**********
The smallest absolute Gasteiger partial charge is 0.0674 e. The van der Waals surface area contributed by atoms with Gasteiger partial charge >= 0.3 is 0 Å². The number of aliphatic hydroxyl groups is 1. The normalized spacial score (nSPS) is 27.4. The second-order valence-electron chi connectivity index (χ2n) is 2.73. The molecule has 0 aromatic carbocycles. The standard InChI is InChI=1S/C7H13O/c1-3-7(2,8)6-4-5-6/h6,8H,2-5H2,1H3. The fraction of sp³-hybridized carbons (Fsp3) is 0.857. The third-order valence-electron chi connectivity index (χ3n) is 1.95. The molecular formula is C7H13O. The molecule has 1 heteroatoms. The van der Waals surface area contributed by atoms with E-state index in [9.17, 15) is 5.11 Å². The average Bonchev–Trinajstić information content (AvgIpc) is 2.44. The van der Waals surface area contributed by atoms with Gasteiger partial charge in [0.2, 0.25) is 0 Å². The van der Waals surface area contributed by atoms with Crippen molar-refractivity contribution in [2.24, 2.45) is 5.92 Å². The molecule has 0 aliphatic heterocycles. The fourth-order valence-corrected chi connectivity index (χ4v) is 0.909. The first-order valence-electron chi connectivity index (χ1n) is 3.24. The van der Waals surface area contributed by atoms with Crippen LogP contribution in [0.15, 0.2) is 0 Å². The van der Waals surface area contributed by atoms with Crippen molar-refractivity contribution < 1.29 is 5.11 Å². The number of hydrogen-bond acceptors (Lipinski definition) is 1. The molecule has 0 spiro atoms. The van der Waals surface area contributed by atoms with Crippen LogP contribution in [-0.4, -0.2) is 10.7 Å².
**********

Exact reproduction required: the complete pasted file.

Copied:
The smallest absolute Gasteiger partial charge is 0.0674 e. The van der Waals surface area contributed by atoms with Gasteiger partial charge >= 0.3 is 0 Å². The number of aliphatic hydroxyl groups is 1. The normalized spacial score (nSPS) is 27.4. The second-order valence-electron chi connectivity index (χ2n) is 2.73. The molecule has 0 aromatic carbocycles. The standard InChI is InChI=1S/C7H13O/c1-3-7(2,8)6-4-5-6/h6,8H,2-5H2,1H3. The fraction of sp³-hybridized carbons (Fsp3) is 0.857. The third-order valence-electron chi connectivity index (χ3n) is 1.95. The molecular formula is C7H13O. The molecule has 1 heteroatoms. The van der Waals surface area contributed by atoms with E-state index in [9.17, 15) is 5.11 Å². The average Bonchev–Trinajstić information content (AvgIpc) is 2.44. The van der Waals surface area contributed by atoms with Gasteiger partial charge in [0.2, 0.25) is 0 Å². The van der Waals surface area contributed by atoms with Crippen molar-refractivity contribution in [2.24, 2.45) is 5.92 Å². The molecule has 0 aliphatic heterocycles. The fourth-order valence-corrected chi connectivity index (χ4v) is 0.909. The first-order valence-electron chi connectivity index (χ1n) is 3.24. The van der Waals surface area contributed by atoms with Crippen LogP contribution in [0.15, 0.2) is 0 Å². The van der Waals surface area contributed by atoms with Crippen molar-refractivity contribution < 1.29 is 5.11 Å². The number of hydrogen-bond acceptors (Lipinski definition) is 1. The molecule has 0 spiro atoms. The van der Waals surface area contributed by atoms with Crippen LogP contribution in [-0.4, -0.2) is 10.7 Å².